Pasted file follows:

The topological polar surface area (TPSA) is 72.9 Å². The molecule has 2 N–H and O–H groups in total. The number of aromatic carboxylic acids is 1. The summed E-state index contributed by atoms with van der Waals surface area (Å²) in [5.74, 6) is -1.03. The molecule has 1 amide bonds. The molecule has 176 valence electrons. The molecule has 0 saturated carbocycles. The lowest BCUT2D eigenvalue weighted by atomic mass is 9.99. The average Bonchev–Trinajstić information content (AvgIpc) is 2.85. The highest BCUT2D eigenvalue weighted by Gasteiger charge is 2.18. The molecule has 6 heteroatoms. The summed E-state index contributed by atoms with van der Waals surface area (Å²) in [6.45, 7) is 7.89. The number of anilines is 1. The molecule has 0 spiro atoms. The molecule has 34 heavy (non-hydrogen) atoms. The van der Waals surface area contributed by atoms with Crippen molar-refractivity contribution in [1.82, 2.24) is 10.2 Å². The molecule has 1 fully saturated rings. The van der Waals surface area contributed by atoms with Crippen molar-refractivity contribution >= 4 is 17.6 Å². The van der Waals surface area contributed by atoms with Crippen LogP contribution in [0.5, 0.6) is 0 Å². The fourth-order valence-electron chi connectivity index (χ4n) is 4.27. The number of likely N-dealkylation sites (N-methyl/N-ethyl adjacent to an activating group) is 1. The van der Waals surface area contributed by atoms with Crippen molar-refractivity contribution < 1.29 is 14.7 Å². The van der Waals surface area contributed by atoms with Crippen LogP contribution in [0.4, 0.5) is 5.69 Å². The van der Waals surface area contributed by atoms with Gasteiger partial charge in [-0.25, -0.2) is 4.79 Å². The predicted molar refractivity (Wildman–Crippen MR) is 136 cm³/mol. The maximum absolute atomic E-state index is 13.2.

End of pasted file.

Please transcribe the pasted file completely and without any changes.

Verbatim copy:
The topological polar surface area (TPSA) is 72.9 Å². The molecule has 2 N–H and O–H groups in total. The number of aromatic carboxylic acids is 1. The summed E-state index contributed by atoms with van der Waals surface area (Å²) in [5.74, 6) is -1.03. The molecule has 1 amide bonds. The molecule has 176 valence electrons. The molecule has 0 saturated carbocycles. The lowest BCUT2D eigenvalue weighted by atomic mass is 9.99. The average Bonchev–Trinajstić information content (AvgIpc) is 2.85. The highest BCUT2D eigenvalue weighted by Gasteiger charge is 2.18. The molecule has 6 heteroatoms. The summed E-state index contributed by atoms with van der Waals surface area (Å²) in [6.45, 7) is 7.89. The number of anilines is 1. The molecule has 0 spiro atoms. The molecule has 34 heavy (non-hydrogen) atoms. The van der Waals surface area contributed by atoms with Crippen molar-refractivity contribution in [1.82, 2.24) is 10.2 Å². The molecule has 1 fully saturated rings. The van der Waals surface area contributed by atoms with Crippen molar-refractivity contribution >= 4 is 17.6 Å². The van der Waals surface area contributed by atoms with Crippen LogP contribution in [0.5, 0.6) is 0 Å². The fourth-order valence-electron chi connectivity index (χ4n) is 4.27. The number of likely N-dealkylation sites (N-methyl/N-ethyl adjacent to an activating group) is 1. The van der Waals surface area contributed by atoms with Crippen molar-refractivity contribution < 1.29 is 14.7 Å². The van der Waals surface area contributed by atoms with Crippen LogP contribution in [0.4, 0.5) is 5.69 Å². The van der Waals surface area contributed by atoms with Gasteiger partial charge in [-0.25, -0.2) is 4.79 Å². The predicted molar refractivity (Wildman–Crippen MR) is 136 cm³/mol. The maximum absolute atomic E-state index is 13.2.